Monday, September 2, 2013

A Prayer for Humility and Bravery

I miss this blog...this white page in front of me. All the thoughts, reflections and Holy Spirit whispers come together here, jumbled at first, but by the time I insert the last punctuation mark, clarity is mine. I love it.

But the fall homeschool and chore schedules haven't been written yet. My mother has flown back to Oregon but there's still some church business coupled with homeschool business--both keeping me from claiming this white page.

I serve as a Birth-Kindergarten Children's Ministry Coordinator for my church (six weeks on the job). Prior to my stepping in there was no supervision over the two classrooms. The prior director taught Sunday School and she couldn't coordinate at the same time.

I asked my volunteers for a couple minor things, with the Pastor's blessing. Be in your classroom 15 minutes prior to the start of service and please check the number tags when releasing a child to a parent. The tags were already in use but the church fell lax in verifying them upon pickup.

I've been actively recruiting too, for the past six weeks. Two newborns have joined our church and will soon need one-on-one ministry in the nursery, meaning we need three adults per week instead of two. And the preschool room was insufficiently staffed as well.

The volunteer response has been good from the congregation, but as I've asked for promptness and tag checking, two people have stepped down from their long-time positions. The same people who from the beginning were unfriendly rather than thankful (for leadership).

And so I'm learning that dealing with people--sinners, all of us--is not easy. I'm suffering a little insomnia as I process why someone would step down because of a tiny bit of structure gently imposed upon them (I'm not an in-your-face person at all and I praise well). As I reflect I'm realizing that the best role model for the children is someone with a humble, teachable heart. A heart that can take reasonable, necessary direction without hostility or pride--for the good of the children involved.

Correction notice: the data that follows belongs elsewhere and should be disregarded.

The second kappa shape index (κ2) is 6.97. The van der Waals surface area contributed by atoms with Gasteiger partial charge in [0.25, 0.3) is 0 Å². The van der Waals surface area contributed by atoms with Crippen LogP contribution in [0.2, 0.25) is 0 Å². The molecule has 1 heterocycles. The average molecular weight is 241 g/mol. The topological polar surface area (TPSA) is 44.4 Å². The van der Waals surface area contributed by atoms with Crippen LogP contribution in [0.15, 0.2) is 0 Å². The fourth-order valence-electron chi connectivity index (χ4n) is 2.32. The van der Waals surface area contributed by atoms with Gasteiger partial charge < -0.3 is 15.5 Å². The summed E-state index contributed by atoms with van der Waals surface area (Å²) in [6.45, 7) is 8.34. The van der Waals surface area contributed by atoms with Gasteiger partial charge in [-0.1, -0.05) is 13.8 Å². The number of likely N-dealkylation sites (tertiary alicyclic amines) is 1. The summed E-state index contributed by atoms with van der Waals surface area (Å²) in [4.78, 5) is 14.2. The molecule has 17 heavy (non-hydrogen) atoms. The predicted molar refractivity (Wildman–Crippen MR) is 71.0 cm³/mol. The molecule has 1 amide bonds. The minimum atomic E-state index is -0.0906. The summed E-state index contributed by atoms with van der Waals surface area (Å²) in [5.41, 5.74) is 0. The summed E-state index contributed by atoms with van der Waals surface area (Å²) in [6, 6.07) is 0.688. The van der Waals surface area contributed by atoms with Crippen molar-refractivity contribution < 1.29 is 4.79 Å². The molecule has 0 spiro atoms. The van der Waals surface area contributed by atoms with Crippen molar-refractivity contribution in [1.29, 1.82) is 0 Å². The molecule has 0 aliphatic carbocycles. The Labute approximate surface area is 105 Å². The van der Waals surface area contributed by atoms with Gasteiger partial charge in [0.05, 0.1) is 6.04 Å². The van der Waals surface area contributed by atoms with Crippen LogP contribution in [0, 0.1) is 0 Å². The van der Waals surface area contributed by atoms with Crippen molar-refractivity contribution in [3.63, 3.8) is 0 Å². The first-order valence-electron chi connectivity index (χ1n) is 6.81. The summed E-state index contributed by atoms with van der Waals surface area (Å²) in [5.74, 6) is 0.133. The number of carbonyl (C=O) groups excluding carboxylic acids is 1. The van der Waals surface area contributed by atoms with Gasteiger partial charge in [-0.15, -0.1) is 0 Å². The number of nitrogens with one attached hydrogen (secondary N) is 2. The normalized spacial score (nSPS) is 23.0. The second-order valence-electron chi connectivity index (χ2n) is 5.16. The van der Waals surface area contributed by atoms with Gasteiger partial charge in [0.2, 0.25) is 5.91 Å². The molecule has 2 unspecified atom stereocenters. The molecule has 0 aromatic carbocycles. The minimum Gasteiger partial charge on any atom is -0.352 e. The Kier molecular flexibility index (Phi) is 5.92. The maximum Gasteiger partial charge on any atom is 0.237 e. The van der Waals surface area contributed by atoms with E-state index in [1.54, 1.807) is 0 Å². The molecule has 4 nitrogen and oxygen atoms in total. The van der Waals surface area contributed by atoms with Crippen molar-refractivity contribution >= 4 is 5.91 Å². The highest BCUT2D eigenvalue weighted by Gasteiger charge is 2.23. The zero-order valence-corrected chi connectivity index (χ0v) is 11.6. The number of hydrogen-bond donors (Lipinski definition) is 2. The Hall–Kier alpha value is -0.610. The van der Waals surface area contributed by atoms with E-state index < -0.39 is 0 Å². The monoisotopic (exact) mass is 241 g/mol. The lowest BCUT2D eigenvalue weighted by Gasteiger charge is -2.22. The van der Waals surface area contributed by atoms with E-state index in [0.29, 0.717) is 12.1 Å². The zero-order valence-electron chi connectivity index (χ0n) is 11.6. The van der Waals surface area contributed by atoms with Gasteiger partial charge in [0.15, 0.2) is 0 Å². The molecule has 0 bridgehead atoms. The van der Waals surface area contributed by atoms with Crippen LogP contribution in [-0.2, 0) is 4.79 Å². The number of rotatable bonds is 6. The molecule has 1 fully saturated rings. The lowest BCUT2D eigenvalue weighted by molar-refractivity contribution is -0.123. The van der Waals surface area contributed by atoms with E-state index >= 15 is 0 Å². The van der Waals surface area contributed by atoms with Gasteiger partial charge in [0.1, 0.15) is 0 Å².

Whenever we feel like quitting--whatever it is--we have to analyze what's driving our desire and ask the Holy Spirit for help in sorting out the sinful from the legitimate. We can't trust our hearts, which are deceitful above all, scripture tells us. Jeremiah 17:9 The heart is deceitful above all things and beyond cure. Who can understand it?

The whole ministry experience makes me sad just now, even though most volunteers have stayed and most are helpful and friendly. There are two more that have been unfriendly and unless the Holy Spirit intervenes, I expect they might make a move soon too. I'm sad that humility is the last thing we covet as a church community, and as women working together.

I was safe before I volunteered for this. You know that feeling? I liked safe but that ad in the church bulletin, asking for ministry help, kept blaring week after week until I could no longer ignore it, especially given that my four children benefit from Sunday school ministry.

Nevertheless, I'm not sorry I said yes; I know God has a reason for this journey.

I want to offer a prayer that we'll have brave and humble hearts.

Dear Heavenly Father,

Lord, you are so faithful to us. Thank you that you always sit by the way and talk with us. You always have time to listen and to mold, taking the impure out and replacing it with Truth. Make us a humble people taking after your Son, rather than after Eve in the garden. May we not insist on our own way, but make way for You. May we serve bravely, not clinging to safety but trusting in you. We want it to be about you and never about us. Send us running to your Word and to prayer with a wild hunger and thirst. 

As homemakers, wives and mothers, help us to live sacrificially with a smile not a grumble. We ask for the wisdom to choose our pursuits and our battles well. Reign victoriously, Father, in every heart in our home. May our lives reflect your will, your love, your agenda.

In Jesus' name I pray, Amen.


No comments: